• You only have to canonicalize the original string once, not once per word in the file.
  • Canonicalization deserves a helper method, since you have to do it to both the original string and to the contents of the file.
  • Canonicalizing to a char[] avoids working character by character, since you can take advantage of String.toCharArray(). It's probably more efficient as well.
  • There's no point in maintaining k: it's just the size() of the returned list. Maintaining k as a class variable is particularly egregious, as there's no reason for that count to be part of the state of the class.
  • If your blocks are so lengthy and deeply nested that you need comments on the closing braces, consider that a Bad Code Smell and address that issue instead. (By the way, your braces were misaligned, which causes confusion that even your close-brace comments can't compensate for.)

Next, let's look at getOutPut(). Here's how I would write it:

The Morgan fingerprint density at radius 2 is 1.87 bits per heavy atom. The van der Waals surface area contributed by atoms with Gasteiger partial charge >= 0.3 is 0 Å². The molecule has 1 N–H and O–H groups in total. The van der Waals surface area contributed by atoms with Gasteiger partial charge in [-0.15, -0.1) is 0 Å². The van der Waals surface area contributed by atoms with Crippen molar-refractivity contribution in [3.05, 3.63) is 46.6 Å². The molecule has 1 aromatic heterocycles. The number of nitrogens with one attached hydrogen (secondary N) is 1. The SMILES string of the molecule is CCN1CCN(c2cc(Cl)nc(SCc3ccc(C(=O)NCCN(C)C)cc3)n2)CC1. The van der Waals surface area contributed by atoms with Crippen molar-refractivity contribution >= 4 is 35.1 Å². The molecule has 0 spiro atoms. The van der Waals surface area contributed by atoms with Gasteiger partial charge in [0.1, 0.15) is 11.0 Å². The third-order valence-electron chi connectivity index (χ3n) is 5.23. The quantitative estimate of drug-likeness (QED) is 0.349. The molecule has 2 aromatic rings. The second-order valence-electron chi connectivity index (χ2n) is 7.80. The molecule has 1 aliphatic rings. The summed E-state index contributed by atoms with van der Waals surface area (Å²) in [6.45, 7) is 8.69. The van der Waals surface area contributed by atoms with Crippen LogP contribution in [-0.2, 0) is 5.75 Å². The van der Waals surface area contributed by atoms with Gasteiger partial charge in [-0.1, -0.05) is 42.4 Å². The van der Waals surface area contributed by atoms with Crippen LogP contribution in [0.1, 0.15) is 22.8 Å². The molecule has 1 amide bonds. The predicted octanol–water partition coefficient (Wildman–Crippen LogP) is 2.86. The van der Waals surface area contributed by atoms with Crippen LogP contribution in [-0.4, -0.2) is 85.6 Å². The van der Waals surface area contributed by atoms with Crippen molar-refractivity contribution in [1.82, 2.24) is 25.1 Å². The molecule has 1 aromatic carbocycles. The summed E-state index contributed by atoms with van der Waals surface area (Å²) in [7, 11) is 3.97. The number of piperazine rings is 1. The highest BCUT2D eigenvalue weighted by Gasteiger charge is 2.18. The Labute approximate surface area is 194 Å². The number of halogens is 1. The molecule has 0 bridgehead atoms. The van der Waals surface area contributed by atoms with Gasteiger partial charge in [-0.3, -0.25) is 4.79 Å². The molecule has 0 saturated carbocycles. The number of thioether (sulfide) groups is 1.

private static String formatOutput(List<String> words) {
    StringBuilder out = new StringBuilder('[');
    int wordsPrinted = 0;
    Iterator<String> w = words.iterator();
    while (w.hasNext()) {
        if (w.hasNext()) {
           out.append((++wordsPrinted % 8 == 0) ? "\n" : ", ");
    return out.append(']').toString();

Points to note:

  • When concatenating so many strings, you really need to use a StringBuilder. Repeated string + string would create a temporary string each time.
  • Your output is buggy: you drop every eighth word, replacing it with a newline.
  • Be careful with edge cases: your code crashes when words is empty.
  • Try to structure your code so it's obvious that certain properties hold true. For example, in my solution, you can see that every word gets printed (because if .hasNext() is true, the next word will get appended). You can also see that every word except the last word is followed by a delimiter (either newline or comma).